People who move to a foreign country are inundated with newness, attacked by unfamiliarity, overwhelmed with shocking sensations of strange cultures and unknown customs.
But Catholics have an advantage. Every week Catholics celebrate the same rituals, recite the same readings and participate in the same Gospel – making the Catholic Church a steady constant throughout the world.
Or are they?
Imagine my surprise after visiting Catholic churches throughout southern Italy and realizing that all Masses are, in fact, not created equally. Here are five ways I’ve noticed that Catholic Churches in southern Italy differ from Catholic Churches in the United States.
1. The Processional. There is no nicely sung song that escorts an Italian priest down the aisle in preparation for the Mass. There are a few bells, a few chimes and he enters stage right in a whopping 15 seconds. But hey! We knew Italians did things fast, right? Same goes for the recessional. The priest ends the Mass, says his goodbyes and exits the Alter – once again – from stage right.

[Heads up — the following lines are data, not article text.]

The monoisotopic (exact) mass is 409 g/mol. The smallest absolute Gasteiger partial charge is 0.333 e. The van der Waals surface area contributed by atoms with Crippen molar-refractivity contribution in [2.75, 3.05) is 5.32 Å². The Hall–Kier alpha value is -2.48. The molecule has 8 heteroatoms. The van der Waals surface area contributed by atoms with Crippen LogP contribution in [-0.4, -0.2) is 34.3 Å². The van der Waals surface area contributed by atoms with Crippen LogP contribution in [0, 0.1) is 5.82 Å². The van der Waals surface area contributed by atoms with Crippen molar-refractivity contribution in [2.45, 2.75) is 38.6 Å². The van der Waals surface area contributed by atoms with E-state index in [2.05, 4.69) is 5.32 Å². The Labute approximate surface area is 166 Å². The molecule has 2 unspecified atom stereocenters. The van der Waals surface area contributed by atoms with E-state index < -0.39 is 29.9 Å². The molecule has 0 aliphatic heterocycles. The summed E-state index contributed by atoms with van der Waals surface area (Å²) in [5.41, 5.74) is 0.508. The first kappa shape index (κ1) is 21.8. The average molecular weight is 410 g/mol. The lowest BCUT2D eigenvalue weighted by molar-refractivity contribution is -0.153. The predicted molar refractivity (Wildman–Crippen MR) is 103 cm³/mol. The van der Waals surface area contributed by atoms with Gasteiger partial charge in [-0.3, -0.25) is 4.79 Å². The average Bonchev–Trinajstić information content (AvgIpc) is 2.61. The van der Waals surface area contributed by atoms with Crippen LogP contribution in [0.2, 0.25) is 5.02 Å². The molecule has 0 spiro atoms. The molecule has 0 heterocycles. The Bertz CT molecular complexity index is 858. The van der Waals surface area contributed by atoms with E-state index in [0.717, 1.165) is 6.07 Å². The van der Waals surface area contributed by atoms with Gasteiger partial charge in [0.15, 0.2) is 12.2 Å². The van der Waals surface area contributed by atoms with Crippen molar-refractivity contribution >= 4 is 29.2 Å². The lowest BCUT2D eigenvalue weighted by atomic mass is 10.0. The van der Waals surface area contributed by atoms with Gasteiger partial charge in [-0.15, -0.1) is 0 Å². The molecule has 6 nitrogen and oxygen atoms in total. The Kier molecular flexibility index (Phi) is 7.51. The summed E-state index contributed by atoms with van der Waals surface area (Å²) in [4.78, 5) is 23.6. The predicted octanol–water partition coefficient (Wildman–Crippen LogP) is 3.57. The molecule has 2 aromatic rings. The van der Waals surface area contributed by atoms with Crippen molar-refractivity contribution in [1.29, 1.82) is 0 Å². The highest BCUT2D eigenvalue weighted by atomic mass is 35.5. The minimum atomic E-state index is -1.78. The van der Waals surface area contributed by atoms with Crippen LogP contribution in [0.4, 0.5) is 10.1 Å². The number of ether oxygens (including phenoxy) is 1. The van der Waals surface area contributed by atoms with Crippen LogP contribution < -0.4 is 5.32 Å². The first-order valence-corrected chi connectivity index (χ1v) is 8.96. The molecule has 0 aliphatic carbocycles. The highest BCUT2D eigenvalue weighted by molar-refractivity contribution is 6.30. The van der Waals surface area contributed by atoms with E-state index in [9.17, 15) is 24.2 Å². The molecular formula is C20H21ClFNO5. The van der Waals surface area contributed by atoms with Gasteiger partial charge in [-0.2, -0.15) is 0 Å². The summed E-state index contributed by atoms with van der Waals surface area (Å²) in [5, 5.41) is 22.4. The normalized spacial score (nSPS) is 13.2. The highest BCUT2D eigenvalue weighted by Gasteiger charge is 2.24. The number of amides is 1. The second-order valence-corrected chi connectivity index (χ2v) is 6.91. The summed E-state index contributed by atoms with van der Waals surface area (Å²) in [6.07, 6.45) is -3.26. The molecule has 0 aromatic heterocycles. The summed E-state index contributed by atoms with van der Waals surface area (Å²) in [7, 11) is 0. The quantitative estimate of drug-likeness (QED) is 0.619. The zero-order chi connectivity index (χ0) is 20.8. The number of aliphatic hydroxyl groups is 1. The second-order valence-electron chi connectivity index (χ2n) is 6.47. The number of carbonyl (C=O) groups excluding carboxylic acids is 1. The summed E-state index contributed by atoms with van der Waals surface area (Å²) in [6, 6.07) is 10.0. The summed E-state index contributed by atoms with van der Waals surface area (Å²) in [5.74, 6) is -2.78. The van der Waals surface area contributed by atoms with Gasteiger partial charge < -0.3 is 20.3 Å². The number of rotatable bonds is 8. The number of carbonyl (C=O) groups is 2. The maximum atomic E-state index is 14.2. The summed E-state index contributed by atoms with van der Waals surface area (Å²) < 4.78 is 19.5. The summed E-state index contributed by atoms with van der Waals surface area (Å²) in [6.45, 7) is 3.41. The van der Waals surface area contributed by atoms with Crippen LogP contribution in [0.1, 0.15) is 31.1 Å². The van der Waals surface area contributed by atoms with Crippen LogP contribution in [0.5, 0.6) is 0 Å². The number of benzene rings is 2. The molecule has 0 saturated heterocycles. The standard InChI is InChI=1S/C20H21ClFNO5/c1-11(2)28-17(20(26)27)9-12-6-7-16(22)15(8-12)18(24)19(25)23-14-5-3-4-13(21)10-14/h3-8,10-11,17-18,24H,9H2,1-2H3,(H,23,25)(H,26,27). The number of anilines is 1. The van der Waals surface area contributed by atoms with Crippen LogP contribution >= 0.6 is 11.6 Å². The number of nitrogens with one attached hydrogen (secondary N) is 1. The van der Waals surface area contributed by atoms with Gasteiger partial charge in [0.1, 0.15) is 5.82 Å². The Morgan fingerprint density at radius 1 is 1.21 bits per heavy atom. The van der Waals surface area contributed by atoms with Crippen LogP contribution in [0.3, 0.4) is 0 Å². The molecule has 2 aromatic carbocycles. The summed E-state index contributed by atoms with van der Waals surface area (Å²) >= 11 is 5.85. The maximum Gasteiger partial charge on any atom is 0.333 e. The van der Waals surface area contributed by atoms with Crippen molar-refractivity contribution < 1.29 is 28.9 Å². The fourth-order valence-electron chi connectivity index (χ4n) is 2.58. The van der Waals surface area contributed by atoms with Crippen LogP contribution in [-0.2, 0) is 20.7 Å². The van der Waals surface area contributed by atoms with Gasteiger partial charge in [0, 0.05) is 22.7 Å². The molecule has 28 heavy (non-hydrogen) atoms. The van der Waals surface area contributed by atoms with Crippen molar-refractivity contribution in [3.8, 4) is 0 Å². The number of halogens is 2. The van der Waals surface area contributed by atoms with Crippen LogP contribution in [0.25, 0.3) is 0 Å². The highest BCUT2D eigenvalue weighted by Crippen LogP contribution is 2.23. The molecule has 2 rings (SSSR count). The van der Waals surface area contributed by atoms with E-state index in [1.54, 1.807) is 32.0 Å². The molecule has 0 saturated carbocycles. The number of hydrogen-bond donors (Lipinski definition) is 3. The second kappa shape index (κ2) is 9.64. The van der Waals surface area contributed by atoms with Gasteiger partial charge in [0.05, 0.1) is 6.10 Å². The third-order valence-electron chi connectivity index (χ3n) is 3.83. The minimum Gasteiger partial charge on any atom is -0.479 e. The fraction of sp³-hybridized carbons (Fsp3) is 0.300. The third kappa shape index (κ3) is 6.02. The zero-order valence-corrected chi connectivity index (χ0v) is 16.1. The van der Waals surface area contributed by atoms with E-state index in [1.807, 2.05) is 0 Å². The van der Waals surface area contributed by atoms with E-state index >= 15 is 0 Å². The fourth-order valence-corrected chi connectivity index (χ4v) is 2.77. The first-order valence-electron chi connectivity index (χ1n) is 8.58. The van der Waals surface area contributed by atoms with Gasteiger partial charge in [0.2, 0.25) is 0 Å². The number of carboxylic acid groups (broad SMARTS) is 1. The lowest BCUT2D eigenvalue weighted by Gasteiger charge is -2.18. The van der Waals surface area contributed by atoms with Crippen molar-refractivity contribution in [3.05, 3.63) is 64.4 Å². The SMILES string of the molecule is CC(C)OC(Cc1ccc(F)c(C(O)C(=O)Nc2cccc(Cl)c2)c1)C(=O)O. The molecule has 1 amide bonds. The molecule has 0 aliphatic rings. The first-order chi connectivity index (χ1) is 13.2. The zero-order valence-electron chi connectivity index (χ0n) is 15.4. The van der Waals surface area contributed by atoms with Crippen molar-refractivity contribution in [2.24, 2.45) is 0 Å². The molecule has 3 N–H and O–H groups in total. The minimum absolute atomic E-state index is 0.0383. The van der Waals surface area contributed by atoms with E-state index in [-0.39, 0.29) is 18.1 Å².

2. The Congregation. You know how you get the evil eye in America if you walk into Mass late, make the slightest commotion or chat too loudly with your neighbor? Well, if these things bother you forgo visiting a Catholic church in Italy. Church-goers enter and exit the church doors at leisure, chat loudly on their cell phones just outside the door and take smoke breaks during the Homily. I was in such shock the first time I saw this I had to double up on Hail Marys and ask God for forgiveness for the ultra-judgmental thoughts I directed toward my fellow Catholics.
3. The Kneelers. They have them – they just don’t use them. Well, not really. Of all of the churches I’ve visited throughout southern Italy only the petite black-clothed nonnas kneel on the kneelers. The other congregants stand throughout this ritual.
4. The Communion. Forget about that nice, orderly line you are used to queuing in as you approach the alter for your Communion Host. When the time comes, everyone moves toward the front in a single mass and falls into “line” just before they meet the priest. Instead of accepting the Host and turning to your right (or left) and circling back around the side of the church to return to your seat, most Italians do a U-turn and head directly back down the middle, pushing their way through the people who are still “in line.”
5. The Catechism. Back home, children attend CCD, or Catechism classes on Wednesday evenings. Here in Italy the classes follow Sunday morning Mass. Most children and their families arrive five minutes before Mass ends and hang out in the doorway until they can enter the church.
Have you noticed any other differences between churches in the US and Italy – or other countries? What were your observations? Please share.